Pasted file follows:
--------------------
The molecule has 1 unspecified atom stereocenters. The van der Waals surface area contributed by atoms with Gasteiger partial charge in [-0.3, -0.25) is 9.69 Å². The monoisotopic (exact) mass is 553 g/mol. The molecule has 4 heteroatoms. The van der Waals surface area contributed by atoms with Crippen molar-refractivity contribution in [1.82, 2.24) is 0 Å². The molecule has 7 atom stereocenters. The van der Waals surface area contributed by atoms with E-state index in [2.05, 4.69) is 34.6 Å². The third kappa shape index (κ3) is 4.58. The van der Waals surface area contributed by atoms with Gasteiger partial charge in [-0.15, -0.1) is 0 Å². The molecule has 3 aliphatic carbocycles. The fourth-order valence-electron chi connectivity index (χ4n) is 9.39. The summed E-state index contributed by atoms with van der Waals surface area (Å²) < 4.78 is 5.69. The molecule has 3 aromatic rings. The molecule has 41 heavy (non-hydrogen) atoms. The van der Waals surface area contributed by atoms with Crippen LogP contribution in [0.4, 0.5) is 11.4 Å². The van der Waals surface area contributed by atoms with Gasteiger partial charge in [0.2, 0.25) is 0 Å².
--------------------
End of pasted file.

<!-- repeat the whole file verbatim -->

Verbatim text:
The molecule has 1 unspecified atom stereocenters. The van der Waals surface area contributed by atoms with Gasteiger partial charge in [-0.3, -0.25) is 9.69 Å². The monoisotopic (exact) mass is 553 g/mol. The molecule has 4 heteroatoms. The van der Waals surface area contributed by atoms with Crippen molar-refractivity contribution in [1.82, 2.24) is 0 Å². The molecule has 7 atom stereocenters. The van der Waals surface area contributed by atoms with E-state index in [2.05, 4.69) is 34.6 Å². The third kappa shape index (κ3) is 4.58. The van der Waals surface area contributed by atoms with Gasteiger partial charge in [-0.15, -0.1) is 0 Å². The molecule has 3 aliphatic carbocycles. The fourth-order valence-electron chi connectivity index (χ4n) is 9.39. The summed E-state index contributed by atoms with van der Waals surface area (Å²) < 4.78 is 5.69. The molecule has 3 aromatic rings. The molecule has 41 heavy (non-hydrogen) atoms. The van der Waals surface area contributed by atoms with Crippen LogP contribution in [0.4, 0.5) is 11.4 Å². The van der Waals surface area contributed by atoms with Gasteiger partial charge in [0.2, 0.25) is 0 Å².